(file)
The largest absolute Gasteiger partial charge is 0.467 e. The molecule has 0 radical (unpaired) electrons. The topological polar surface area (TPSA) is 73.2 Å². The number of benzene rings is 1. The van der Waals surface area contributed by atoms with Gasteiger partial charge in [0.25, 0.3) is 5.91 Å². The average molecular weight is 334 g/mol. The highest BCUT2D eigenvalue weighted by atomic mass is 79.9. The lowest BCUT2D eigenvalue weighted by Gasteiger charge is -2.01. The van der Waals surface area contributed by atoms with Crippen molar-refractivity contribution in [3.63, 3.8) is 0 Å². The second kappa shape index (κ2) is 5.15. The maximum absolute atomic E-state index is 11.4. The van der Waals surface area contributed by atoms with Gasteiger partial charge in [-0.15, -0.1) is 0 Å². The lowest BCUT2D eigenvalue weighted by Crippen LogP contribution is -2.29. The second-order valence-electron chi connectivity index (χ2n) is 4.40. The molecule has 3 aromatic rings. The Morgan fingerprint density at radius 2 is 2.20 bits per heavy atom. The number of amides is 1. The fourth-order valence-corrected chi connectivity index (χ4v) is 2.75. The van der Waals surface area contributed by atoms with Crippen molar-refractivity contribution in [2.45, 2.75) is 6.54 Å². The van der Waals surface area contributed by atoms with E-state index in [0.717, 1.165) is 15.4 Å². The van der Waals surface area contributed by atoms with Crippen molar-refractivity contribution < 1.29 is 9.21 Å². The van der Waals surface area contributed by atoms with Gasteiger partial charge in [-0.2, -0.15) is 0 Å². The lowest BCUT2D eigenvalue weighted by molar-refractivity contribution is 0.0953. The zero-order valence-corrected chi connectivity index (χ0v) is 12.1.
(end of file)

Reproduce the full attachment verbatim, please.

The largest absolute Gasteiger partial charge is 0.467 e. The molecule has 0 radical (unpaired) electrons. The topological polar surface area (TPSA) is 73.2 Å². The number of benzene rings is 1. The van der Waals surface area contributed by atoms with Gasteiger partial charge in [0.25, 0.3) is 5.91 Å². The average molecular weight is 334 g/mol. The highest BCUT2D eigenvalue weighted by atomic mass is 79.9. The lowest BCUT2D eigenvalue weighted by Gasteiger charge is -2.01. The van der Waals surface area contributed by atoms with Crippen molar-refractivity contribution in [3.63, 3.8) is 0 Å². The second kappa shape index (κ2) is 5.15. The maximum absolute atomic E-state index is 11.4. The van der Waals surface area contributed by atoms with Gasteiger partial charge in [-0.15, -0.1) is 0 Å². The lowest BCUT2D eigenvalue weighted by Crippen LogP contribution is -2.29. The second-order valence-electron chi connectivity index (χ2n) is 4.40. The molecule has 3 aromatic rings. The Morgan fingerprint density at radius 2 is 2.20 bits per heavy atom. The number of amides is 1. The fourth-order valence-corrected chi connectivity index (χ4v) is 2.75. The van der Waals surface area contributed by atoms with Crippen molar-refractivity contribution in [2.45, 2.75) is 6.54 Å². The van der Waals surface area contributed by atoms with E-state index in [0.717, 1.165) is 15.4 Å². The van der Waals surface area contributed by atoms with Crippen molar-refractivity contribution < 1.29 is 9.21 Å². The van der Waals surface area contributed by atoms with Gasteiger partial charge in [-0.2, -0.15) is 0 Å². The lowest BCUT2D eigenvalue weighted by molar-refractivity contribution is 0.0953. The zero-order valence-corrected chi connectivity index (χ0v) is 12.1.